Symptoms of pulmonary hypertension
The most common PH symptom is difficulty breathing. At first, you might feel short of breath only when you’re exercising. Later, you might have trouble catching your breath more often. As PH worsens, symptoms may limit physical activity. Other symptoms include:
- Chest pain
- Heart palpitations (a racing heart)
- Swelling in the legs and feet
Diagnosing pulmonary hypertension
When your doctor refers you to Henry Ford for specialized PH care, we first confirm the diagnosis. Our doctors do a thorough physical exam, including pulmonary function tests. We review your medical records and check the medications you take.
To better understand your condition, we may order tests. You may take these tests again later in your treatment to measure your progress. Tests often include:
- Heart studies: You may have had an abnormal cardiac ultrasound or two-dimensional (2-D) echocardiogram. These tests study the heart with sound waves. They measure how well your heart can pump and look at the heart’s structures. Depending on your results, we may order other tests to confirm the diagnosis.
- Imaging studies: Several tests help us look inside your lungs, heart and chest. These may include a chest X-ray or computed tomography (CT scan). These tests provide detailed pictures of your chest, its organs and blood vessels.
- Lung ventilation/perfusion scan: A pulmonary ventilation/perfusion scan (VQ scan) measures air and blood flow in your lungs. It helps us rule out a blood clot (pulmonary embolism).
- Right heart catheterization: A right heart catheterization can confirm a PH diagnosis. For this procedure, we insert a catheter (a narrow plastic tube) into the right side of the heart and the pulmonary (lung) artery to check the pressure. We perform catheterization in our cardiac catheterization lab.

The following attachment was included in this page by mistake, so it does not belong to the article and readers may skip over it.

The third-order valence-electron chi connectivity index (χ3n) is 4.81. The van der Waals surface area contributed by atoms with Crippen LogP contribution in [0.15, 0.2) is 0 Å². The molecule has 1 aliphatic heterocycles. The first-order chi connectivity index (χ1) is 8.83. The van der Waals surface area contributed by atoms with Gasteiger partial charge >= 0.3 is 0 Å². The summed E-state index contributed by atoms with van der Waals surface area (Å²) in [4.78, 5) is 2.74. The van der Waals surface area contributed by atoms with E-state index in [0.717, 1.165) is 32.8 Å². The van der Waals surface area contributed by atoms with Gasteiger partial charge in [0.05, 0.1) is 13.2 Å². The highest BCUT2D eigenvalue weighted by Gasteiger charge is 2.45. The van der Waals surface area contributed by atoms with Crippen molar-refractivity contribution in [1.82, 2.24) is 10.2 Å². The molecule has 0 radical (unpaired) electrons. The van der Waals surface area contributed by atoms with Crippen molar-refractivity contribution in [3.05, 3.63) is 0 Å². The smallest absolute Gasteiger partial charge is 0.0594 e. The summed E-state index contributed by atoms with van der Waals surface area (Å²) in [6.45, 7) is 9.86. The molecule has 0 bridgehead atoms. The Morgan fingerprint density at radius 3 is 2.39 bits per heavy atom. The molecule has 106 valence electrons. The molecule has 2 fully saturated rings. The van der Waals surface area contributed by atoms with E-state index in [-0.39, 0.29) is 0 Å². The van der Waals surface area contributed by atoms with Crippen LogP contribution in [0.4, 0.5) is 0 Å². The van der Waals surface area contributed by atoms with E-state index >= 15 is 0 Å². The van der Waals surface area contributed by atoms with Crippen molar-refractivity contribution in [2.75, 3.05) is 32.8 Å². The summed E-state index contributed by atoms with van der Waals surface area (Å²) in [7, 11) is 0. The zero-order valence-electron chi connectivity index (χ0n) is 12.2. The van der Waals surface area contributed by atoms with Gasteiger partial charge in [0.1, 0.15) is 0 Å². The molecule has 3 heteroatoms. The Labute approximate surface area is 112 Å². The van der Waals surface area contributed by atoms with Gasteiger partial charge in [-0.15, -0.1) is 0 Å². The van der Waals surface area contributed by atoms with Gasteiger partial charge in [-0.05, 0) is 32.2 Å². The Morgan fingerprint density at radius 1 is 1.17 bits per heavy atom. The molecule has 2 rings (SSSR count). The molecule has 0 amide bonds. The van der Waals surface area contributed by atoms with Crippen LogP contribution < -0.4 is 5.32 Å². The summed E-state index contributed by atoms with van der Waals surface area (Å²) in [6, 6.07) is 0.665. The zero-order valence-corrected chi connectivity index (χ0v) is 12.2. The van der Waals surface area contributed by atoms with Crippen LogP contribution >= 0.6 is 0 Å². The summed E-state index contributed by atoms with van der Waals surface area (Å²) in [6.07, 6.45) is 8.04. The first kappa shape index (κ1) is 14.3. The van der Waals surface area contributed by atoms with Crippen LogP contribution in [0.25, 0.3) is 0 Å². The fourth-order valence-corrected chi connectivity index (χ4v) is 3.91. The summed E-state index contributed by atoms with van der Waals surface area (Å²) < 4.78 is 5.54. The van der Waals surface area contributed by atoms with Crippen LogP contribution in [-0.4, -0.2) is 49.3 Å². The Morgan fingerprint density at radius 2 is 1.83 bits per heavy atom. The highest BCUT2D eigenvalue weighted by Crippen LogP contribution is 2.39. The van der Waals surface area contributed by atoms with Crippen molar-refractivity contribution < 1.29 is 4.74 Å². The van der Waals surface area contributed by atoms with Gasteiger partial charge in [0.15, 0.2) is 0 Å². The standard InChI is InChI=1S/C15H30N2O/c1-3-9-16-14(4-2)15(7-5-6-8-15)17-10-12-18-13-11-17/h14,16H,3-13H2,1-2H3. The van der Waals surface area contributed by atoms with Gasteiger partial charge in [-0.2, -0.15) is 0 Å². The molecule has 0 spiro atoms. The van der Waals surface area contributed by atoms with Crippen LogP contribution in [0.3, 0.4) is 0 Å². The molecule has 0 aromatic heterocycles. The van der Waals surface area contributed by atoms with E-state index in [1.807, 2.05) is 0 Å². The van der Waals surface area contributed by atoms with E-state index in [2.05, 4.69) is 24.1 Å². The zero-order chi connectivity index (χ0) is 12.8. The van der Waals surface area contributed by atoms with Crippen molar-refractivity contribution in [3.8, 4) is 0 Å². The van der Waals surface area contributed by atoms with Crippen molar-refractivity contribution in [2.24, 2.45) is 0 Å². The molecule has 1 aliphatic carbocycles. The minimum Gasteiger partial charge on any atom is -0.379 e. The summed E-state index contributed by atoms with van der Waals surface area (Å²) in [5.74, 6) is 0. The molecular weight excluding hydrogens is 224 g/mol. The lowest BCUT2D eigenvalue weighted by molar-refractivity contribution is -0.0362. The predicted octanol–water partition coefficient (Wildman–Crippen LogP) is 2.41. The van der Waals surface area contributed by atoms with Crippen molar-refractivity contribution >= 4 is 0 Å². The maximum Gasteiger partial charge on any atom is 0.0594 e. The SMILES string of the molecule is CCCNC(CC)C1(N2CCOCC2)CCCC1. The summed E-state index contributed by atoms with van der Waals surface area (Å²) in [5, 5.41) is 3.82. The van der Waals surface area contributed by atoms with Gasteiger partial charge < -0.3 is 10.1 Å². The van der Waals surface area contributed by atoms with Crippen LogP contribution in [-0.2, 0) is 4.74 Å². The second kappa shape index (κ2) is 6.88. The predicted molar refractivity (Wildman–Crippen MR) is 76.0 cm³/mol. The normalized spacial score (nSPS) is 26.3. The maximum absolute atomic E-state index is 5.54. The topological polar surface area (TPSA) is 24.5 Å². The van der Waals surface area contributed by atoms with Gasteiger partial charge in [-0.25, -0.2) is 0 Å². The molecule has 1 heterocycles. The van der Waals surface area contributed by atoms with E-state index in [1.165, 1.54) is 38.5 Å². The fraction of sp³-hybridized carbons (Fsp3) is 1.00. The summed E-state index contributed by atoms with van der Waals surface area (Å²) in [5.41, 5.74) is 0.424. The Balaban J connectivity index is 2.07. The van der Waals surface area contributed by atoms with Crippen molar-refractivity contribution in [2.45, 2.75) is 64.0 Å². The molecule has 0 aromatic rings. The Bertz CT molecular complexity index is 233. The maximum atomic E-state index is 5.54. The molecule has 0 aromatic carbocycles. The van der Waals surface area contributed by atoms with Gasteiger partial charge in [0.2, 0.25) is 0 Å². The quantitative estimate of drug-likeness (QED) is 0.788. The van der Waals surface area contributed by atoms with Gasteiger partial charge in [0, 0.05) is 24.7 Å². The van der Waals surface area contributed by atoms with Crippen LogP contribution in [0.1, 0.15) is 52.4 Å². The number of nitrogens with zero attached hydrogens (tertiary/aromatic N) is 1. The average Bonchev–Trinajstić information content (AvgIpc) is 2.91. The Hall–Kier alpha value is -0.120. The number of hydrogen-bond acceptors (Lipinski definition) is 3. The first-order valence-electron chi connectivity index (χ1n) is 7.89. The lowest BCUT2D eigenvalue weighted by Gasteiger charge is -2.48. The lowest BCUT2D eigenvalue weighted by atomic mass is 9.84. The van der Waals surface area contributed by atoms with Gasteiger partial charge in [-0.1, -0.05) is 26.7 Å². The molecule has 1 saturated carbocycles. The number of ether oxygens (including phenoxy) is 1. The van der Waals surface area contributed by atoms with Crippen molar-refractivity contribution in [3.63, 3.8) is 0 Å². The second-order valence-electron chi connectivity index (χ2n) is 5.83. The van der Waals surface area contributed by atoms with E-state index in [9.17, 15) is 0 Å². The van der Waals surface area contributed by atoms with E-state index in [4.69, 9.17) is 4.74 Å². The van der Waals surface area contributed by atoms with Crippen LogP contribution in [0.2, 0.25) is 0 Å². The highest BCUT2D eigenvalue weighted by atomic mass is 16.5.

- Genetic testing: In some cases, a gene mutation (passed down from family members) increases the risk of PH. We’ll help you identify these risks and discuss them with your family.
Types of pulmonary hypertension
To plan your treatment, we need to know what’s causing the illness. High pressure in the lungs can result from another heart or lung disease or a blood clot. Sometimes, PH develops because of a disease in the vessels themselves.
When vessel disease causes PH, it requires expert treatment. The condition can be life-threatening. When heart or lung disease is the cause, we’ll create a strategy to manage the underlying disease. Careful management can slow the progression of PH.
The World Health Organization (WHO) classifies PH in five groups based on the cause:
- Group 1: Affecting the right heart. This type may occur because of another illness, or it may have no known cause. It may be inherited (passed down from parents in genes). Group 1 disease is also called pulmonary arterial hypertension (PAH).
- Group 2: Occurring because of left heart disease or heart valve disease.
- Group 3: Due to lung diseases and lack of oxygen. Group 3 PH can stem from emphysema and chronic obstructive pulmonary disease (COPD), pulmonary fibrosis or a spine condition called kyphoscoliosis.